Pilgrimages are like crossing a desert. They can be painful if taken seriously, and can even be dangerous. They are painful because they crack the shield of one’s comfortable certainty that things can only be done one way. In truth, nothing is one, except Faith itself; by comparison, the manners in which this faith ‘becomes flesh’ are countless. There are as many shapes and nuances of the faith as there are human beings. This is a painful lesson to learn, but it is absolutely necessary. Without this understanding, one loses sight of the personal nature of any spiritual experience. There are as many prayers as there are sighs, and there are as many sighs as there are human hearts. There is no rule on Heaven or earth to regulate the outpouring of love or pain of one’s heart.
Suddenly, ‘The’ traditions of your local region become just that: local traditions, creations of a certain historical and cultural context which reflect the faith. As a pilgrim, you unavoidably find yourself immersed in a different context, a different embodiment of the same faith – other customs, other ways to pray, other saints and prayers, all embraced by the faithful in that region with the same absolute conviction that these local expressions of faith are ‘The’ only expressions of faith.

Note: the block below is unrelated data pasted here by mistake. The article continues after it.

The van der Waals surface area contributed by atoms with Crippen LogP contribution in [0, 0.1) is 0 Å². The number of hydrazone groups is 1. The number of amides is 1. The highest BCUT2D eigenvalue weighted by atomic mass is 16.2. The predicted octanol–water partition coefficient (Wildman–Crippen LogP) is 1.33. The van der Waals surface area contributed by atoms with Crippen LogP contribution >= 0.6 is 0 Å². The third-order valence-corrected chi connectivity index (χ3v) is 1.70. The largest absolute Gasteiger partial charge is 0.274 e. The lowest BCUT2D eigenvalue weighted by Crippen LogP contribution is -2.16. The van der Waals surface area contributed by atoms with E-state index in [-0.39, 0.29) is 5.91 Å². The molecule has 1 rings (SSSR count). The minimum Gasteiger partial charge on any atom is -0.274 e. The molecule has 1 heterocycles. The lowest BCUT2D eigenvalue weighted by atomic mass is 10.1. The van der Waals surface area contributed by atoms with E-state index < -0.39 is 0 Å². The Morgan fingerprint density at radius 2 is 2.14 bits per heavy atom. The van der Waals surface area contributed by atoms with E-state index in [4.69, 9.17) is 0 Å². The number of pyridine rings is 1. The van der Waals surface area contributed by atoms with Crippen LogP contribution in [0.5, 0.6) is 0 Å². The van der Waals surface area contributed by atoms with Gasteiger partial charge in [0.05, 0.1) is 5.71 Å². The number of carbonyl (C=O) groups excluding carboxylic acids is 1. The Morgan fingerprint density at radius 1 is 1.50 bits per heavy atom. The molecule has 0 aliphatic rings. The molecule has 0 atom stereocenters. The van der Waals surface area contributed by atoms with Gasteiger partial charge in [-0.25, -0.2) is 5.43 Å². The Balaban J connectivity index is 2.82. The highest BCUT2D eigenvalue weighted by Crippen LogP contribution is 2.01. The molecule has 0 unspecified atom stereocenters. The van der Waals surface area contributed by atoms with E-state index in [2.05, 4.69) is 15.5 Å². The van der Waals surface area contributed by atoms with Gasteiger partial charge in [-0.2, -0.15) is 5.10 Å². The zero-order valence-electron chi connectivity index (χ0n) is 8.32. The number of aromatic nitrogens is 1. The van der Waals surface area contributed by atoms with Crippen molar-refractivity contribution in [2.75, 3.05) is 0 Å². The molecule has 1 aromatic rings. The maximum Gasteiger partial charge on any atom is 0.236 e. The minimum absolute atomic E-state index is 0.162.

Pilgrimages can also be dangerous and may lead (paradoxically) to a weakening of one’s faith. To some extend, this is a natural progression – when you grow in your faith, there is a moment when it becomes clear that what you previously held to be absolute truths are actually not. There are always other ways to express one’s faith. If you are weak of heart, this process of leaving your past behind may be a dangerous moment, and you risk losing your path while crossing the desert. However, if you take courage and press forward, the Spirit will lead you to a new understanding – a higher one, a more loving one, embracing the endless diversity of the personal ways in which we manifest our One Faith. When you leave behind the comfort of your home, prepare yourself for the dangers of the desert, but don’t lose heart: at the end of it all, God has already prepared a better, higher, more spiritual home for you.